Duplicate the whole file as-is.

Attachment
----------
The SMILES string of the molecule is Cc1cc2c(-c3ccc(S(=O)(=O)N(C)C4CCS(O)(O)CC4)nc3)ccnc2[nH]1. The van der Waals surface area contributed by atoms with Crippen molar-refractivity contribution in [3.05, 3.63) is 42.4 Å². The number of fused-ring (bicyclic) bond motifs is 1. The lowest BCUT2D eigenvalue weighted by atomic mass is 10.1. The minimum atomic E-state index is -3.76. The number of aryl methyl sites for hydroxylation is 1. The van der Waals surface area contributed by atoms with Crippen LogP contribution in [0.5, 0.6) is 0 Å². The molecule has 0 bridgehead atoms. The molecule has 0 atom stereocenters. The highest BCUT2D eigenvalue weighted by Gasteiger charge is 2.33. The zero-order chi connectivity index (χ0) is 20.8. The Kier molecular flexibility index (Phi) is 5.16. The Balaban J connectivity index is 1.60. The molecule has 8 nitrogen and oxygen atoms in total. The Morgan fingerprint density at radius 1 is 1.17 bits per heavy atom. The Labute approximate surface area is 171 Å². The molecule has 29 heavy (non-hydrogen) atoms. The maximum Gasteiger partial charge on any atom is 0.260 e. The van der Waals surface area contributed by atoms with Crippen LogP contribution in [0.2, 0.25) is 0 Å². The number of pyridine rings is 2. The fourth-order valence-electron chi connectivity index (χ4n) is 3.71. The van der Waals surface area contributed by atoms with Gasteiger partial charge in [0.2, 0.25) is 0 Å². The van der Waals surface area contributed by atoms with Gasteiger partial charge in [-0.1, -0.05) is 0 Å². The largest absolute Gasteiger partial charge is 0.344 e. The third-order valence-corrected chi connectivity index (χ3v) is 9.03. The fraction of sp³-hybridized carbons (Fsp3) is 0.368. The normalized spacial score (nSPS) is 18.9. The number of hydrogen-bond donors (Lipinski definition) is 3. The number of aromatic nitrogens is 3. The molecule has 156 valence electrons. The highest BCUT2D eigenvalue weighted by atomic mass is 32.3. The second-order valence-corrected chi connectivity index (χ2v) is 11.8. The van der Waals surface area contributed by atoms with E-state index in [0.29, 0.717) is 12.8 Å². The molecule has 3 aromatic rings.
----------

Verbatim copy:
The SMILES string of the molecule is Cc1cc2c(-c3ccc(S(=O)(=O)N(C)C4CCS(O)(O)CC4)nc3)ccnc2[nH]1. The van der Waals surface area contributed by atoms with Crippen molar-refractivity contribution in [3.05, 3.63) is 42.4 Å². The number of fused-ring (bicyclic) bond motifs is 1. The lowest BCUT2D eigenvalue weighted by atomic mass is 10.1. The minimum atomic E-state index is -3.76. The number of aryl methyl sites for hydroxylation is 1. The van der Waals surface area contributed by atoms with Crippen LogP contribution in [0.5, 0.6) is 0 Å². The molecule has 0 bridgehead atoms. The molecule has 0 atom stereocenters. The highest BCUT2D eigenvalue weighted by Gasteiger charge is 2.33. The zero-order chi connectivity index (χ0) is 20.8. The Kier molecular flexibility index (Phi) is 5.16. The Balaban J connectivity index is 1.60. The molecule has 8 nitrogen and oxygen atoms in total. The Morgan fingerprint density at radius 1 is 1.17 bits per heavy atom. The Labute approximate surface area is 171 Å². The molecule has 29 heavy (non-hydrogen) atoms. The maximum Gasteiger partial charge on any atom is 0.260 e. The van der Waals surface area contributed by atoms with Crippen LogP contribution in [0.2, 0.25) is 0 Å². The number of pyridine rings is 2. The fourth-order valence-electron chi connectivity index (χ4n) is 3.71. The van der Waals surface area contributed by atoms with Gasteiger partial charge in [0.2, 0.25) is 0 Å². The van der Waals surface area contributed by atoms with Gasteiger partial charge in [-0.1, -0.05) is 0 Å². The largest absolute Gasteiger partial charge is 0.344 e. The third-order valence-corrected chi connectivity index (χ3v) is 9.03. The fraction of sp³-hybridized carbons (Fsp3) is 0.368. The normalized spacial score (nSPS) is 18.9. The number of hydrogen-bond donors (Lipinski definition) is 3. The number of aromatic nitrogens is 3. The molecule has 156 valence electrons. The highest BCUT2D eigenvalue weighted by atomic mass is 32.3. The second-order valence-corrected chi connectivity index (χ2v) is 11.8. The van der Waals surface area contributed by atoms with E-state index in [0.29, 0.717) is 12.8 Å². The molecule has 3 aromatic rings.